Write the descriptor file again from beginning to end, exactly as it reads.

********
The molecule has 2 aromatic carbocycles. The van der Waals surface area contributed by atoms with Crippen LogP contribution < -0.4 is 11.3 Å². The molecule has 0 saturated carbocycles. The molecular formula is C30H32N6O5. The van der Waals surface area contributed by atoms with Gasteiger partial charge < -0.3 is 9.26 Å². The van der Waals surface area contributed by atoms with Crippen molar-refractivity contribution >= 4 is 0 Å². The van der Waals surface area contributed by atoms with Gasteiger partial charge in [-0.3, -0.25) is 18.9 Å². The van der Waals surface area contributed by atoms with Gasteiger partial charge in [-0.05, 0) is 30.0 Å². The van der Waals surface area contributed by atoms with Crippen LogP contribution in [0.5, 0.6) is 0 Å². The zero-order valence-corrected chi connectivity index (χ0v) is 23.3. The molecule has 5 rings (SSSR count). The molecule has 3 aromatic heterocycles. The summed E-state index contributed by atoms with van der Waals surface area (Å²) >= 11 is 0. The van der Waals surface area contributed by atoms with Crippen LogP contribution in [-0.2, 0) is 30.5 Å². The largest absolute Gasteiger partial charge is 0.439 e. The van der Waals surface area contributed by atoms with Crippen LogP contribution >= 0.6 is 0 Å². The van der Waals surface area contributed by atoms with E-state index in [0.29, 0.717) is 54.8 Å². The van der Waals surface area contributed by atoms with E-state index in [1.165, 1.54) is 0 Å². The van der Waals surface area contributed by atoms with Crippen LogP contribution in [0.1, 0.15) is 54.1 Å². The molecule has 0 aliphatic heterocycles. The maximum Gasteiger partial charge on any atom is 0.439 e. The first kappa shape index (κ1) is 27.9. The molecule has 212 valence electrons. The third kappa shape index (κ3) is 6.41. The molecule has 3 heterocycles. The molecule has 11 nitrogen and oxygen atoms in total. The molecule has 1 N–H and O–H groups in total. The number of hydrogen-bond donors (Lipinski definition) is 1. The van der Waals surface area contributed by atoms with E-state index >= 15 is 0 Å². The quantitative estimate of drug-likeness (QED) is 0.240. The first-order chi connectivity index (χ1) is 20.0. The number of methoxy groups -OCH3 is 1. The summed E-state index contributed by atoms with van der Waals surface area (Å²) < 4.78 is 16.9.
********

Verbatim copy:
The molecule has 2 aromatic carbocycles. The van der Waals surface area contributed by atoms with Crippen LogP contribution < -0.4 is 11.3 Å². The molecule has 0 saturated carbocycles. The molecular formula is C30H32N6O5. The van der Waals surface area contributed by atoms with Gasteiger partial charge < -0.3 is 9.26 Å². The van der Waals surface area contributed by atoms with Crippen molar-refractivity contribution >= 4 is 0 Å². The van der Waals surface area contributed by atoms with Gasteiger partial charge in [-0.3, -0.25) is 18.9 Å². The van der Waals surface area contributed by atoms with Gasteiger partial charge in [-0.05, 0) is 30.0 Å². The van der Waals surface area contributed by atoms with Crippen LogP contribution in [0.5, 0.6) is 0 Å². The zero-order valence-corrected chi connectivity index (χ0v) is 23.3. The molecule has 5 rings (SSSR count). The molecule has 3 aromatic heterocycles. The summed E-state index contributed by atoms with van der Waals surface area (Å²) >= 11 is 0. The van der Waals surface area contributed by atoms with Crippen LogP contribution in [-0.2, 0) is 30.5 Å². The largest absolute Gasteiger partial charge is 0.439 e. The van der Waals surface area contributed by atoms with Crippen LogP contribution >= 0.6 is 0 Å². The van der Waals surface area contributed by atoms with E-state index in [0.29, 0.717) is 54.8 Å². The van der Waals surface area contributed by atoms with E-state index in [1.165, 1.54) is 0 Å². The van der Waals surface area contributed by atoms with Crippen LogP contribution in [0.1, 0.15) is 54.1 Å². The molecule has 0 aliphatic heterocycles. The maximum Gasteiger partial charge on any atom is 0.439 e. The first kappa shape index (κ1) is 27.9. The molecule has 212 valence electrons. The third kappa shape index (κ3) is 6.41. The molecule has 3 heterocycles. The molecule has 11 nitrogen and oxygen atoms in total. The molecule has 1 N–H and O–H groups in total. The number of hydrogen-bond donors (Lipinski definition) is 1. The van der Waals surface area contributed by atoms with E-state index >= 15 is 0 Å². The quantitative estimate of drug-likeness (QED) is 0.240. The first-order chi connectivity index (χ1) is 20.0. The number of methoxy groups -OCH3 is 1. The summed E-state index contributed by atoms with van der Waals surface area (Å²) < 4.78 is 16.9.